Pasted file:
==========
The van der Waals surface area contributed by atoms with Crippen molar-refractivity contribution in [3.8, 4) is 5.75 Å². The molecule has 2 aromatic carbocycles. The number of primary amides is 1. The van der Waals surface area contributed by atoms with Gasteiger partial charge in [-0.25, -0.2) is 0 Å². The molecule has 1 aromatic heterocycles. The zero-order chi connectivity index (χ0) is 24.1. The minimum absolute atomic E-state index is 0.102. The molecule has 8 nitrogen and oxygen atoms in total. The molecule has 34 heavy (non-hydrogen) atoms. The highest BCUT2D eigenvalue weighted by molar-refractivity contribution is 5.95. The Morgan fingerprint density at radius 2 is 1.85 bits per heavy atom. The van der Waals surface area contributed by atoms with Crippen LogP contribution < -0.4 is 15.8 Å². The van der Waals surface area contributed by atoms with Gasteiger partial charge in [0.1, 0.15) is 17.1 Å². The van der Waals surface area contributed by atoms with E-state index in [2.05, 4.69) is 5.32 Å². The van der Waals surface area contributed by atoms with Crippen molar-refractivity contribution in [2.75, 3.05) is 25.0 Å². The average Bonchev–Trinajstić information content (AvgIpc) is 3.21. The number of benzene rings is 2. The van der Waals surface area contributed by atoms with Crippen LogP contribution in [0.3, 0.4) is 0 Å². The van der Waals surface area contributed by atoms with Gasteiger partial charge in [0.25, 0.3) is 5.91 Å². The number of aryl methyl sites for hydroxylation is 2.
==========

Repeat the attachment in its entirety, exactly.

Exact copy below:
The van der Waals surface area contributed by atoms with Crippen molar-refractivity contribution in [3.8, 4) is 5.75 Å². The molecule has 2 aromatic carbocycles. The number of primary amides is 1. The van der Waals surface area contributed by atoms with Gasteiger partial charge in [-0.25, -0.2) is 0 Å². The molecule has 1 aromatic heterocycles. The zero-order chi connectivity index (χ0) is 24.1. The minimum absolute atomic E-state index is 0.102. The molecule has 8 nitrogen and oxygen atoms in total. The molecule has 34 heavy (non-hydrogen) atoms. The highest BCUT2D eigenvalue weighted by molar-refractivity contribution is 5.95. The Morgan fingerprint density at radius 2 is 1.85 bits per heavy atom. The van der Waals surface area contributed by atoms with Crippen LogP contribution < -0.4 is 15.8 Å². The van der Waals surface area contributed by atoms with Gasteiger partial charge in [0.1, 0.15) is 17.1 Å². The van der Waals surface area contributed by atoms with E-state index in [2.05, 4.69) is 5.32 Å². The van der Waals surface area contributed by atoms with Crippen molar-refractivity contribution in [2.75, 3.05) is 25.0 Å². The average Bonchev–Trinajstić information content (AvgIpc) is 3.21. The number of benzene rings is 2. The van der Waals surface area contributed by atoms with Crippen LogP contribution in [0.3, 0.4) is 0 Å². The van der Waals surface area contributed by atoms with Gasteiger partial charge in [0.25, 0.3) is 5.91 Å². The number of aryl methyl sites for hydroxylation is 2.